By Jeremy D. Wells
Carter County Times
The Carter County Emergency Ambulance Board held a public hearing on their tax rate Monday afternoon before voting in a special meeting to approve the tax rate for real property and tangibles.
The tax rate will remain at 0.10 (ten cents) per 100 dollars of valuation on both real estate and tangible assets.
Tangible assets include automobiles, boats, business assets that aren’t real estate, and other physical assets that are taxable.
The current tax rate of 0.10 has been the ambulance district’s rate for the last two years, ambulance service executive director Rick Loperfido said. But, because it is slightly higher than the compensating rate allowed by the state this year, the district was required to hold the public hearing to allow community comment before passing the rate.
The compensating rate for this year was 0.097 (9.7 cents per 100 dollars of valuation), Loperfido said.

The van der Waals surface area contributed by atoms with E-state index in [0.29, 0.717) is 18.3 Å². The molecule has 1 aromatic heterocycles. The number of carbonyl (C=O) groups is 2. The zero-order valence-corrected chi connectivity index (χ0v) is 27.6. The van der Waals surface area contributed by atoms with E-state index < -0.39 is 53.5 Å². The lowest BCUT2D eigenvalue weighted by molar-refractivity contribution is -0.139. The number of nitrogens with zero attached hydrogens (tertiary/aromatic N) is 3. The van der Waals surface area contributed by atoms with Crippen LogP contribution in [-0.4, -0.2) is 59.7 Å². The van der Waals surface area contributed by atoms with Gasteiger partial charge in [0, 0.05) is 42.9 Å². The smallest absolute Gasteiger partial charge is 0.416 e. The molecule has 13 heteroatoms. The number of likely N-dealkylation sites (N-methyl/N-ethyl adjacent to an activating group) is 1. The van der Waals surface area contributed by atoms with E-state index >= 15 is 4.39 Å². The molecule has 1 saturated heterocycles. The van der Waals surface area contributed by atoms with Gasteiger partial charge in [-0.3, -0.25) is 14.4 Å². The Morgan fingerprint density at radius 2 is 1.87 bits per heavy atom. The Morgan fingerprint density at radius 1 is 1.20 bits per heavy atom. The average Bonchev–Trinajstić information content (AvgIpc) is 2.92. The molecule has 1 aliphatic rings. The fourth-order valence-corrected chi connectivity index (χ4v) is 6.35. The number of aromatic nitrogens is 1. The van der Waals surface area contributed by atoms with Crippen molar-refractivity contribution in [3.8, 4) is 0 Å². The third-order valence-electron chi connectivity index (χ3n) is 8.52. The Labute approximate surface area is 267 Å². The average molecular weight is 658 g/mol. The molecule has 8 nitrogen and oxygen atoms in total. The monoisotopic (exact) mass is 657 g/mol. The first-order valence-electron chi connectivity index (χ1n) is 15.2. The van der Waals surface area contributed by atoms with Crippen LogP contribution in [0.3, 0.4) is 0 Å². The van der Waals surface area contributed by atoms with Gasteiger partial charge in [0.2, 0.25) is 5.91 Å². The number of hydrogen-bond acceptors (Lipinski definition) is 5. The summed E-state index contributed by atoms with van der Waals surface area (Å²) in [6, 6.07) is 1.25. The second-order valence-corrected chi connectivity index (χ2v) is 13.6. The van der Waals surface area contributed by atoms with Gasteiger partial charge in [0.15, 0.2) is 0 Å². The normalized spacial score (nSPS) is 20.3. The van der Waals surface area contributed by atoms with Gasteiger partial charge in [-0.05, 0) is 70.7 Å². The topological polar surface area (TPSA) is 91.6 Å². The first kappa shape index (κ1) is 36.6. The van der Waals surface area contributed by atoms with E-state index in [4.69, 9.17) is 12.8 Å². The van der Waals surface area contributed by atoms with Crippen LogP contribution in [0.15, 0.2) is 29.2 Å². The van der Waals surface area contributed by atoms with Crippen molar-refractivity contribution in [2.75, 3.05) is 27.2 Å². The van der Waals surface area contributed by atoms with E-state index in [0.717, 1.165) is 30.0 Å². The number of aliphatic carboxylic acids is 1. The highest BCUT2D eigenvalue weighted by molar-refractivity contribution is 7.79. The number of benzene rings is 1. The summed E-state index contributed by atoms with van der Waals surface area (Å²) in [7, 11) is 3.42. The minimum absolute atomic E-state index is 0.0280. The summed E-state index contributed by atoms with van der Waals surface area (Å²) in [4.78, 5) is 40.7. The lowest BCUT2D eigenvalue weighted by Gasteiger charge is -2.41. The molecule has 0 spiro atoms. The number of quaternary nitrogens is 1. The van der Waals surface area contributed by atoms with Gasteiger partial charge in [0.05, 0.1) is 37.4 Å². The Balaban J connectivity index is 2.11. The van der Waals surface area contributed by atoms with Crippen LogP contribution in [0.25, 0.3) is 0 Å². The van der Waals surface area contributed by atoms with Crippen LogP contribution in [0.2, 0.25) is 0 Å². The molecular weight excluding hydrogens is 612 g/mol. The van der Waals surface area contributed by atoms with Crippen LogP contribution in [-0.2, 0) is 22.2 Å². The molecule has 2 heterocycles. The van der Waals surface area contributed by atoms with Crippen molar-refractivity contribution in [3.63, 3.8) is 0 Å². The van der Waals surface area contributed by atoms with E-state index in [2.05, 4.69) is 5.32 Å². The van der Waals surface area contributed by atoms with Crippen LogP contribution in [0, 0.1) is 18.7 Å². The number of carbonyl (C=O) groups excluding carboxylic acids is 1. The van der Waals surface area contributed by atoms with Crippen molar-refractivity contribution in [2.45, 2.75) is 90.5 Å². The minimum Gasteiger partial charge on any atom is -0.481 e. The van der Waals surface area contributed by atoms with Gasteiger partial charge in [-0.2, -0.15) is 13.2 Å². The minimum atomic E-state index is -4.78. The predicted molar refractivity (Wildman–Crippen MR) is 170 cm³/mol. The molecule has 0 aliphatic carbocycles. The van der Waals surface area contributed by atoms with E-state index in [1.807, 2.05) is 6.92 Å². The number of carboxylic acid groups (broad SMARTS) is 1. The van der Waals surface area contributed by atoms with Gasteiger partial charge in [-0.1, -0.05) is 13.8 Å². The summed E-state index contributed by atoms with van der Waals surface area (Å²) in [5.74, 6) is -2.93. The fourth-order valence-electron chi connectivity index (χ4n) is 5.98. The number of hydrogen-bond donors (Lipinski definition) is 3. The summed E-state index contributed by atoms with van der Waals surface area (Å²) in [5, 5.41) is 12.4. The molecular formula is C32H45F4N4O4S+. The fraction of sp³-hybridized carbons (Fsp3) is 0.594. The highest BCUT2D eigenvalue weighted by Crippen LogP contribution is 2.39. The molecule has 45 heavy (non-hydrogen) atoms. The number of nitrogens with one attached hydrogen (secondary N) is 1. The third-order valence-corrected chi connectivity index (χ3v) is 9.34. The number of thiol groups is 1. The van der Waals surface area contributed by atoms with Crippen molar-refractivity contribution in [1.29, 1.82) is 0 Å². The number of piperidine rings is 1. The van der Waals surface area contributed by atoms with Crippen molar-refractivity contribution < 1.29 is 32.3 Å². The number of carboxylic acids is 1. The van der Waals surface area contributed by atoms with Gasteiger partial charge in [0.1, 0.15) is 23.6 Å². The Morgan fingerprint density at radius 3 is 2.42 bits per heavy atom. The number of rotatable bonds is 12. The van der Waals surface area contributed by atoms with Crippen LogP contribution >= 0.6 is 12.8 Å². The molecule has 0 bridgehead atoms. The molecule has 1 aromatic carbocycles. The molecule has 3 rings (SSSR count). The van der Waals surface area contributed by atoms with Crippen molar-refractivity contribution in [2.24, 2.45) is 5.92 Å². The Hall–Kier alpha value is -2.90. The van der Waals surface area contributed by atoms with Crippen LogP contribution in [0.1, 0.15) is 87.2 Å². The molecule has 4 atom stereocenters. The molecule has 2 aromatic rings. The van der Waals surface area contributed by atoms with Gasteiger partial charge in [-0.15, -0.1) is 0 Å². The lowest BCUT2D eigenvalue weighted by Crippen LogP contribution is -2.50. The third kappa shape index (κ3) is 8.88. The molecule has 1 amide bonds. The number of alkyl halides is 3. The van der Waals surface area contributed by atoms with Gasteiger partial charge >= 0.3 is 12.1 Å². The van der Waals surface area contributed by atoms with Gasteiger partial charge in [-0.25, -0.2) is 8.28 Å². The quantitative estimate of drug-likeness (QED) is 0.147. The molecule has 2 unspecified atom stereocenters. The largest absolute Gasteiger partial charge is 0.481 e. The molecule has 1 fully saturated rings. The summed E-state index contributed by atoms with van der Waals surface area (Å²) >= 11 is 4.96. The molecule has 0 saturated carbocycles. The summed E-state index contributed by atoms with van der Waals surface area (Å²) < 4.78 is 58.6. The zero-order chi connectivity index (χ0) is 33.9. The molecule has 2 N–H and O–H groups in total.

The state defines the compensating rate as the rate that, “when applied to the current year’s assessment of real property, excluding new property, will produce an amount of revenue approximately equal (to) that produced” in the previous year, according to the Kentucky Department of Revenue’s website at revenue.ky.gov.
While no one’s tax rate will increase as a result of this decision, maintaining the current rate should earn the ambulance service slightly more than they made in the previous year. However, board president John Brooks explained, it won’t be enough to cover all the service’s expected financial needs.
Speaking as the board teleconferenced in members to vote on the rate, Brooks explained that the tax rate is currently capped by the state legislature at the 0.10 rate. The statute governing the district’s tax rate, KRS 75.040(1)(a), relating to the levy powers of fire and emergency ambulance service taxing districts, explicitly states “the tax levied by the district shall not exceed ten cents ($0.10) per one hundred dollars ($100) of valuation as assessed for county taxes.”
However, Brooks said, that amount still isn’t sufficient to cover all of the ambulance service’s needs.
“If we could go to 15 cents, it would take care of all our problems,” Brooks said.
For now, though, that isn’t an option.
The board voted unanimously to maintain the rate at 0.10 per 100 dollars.
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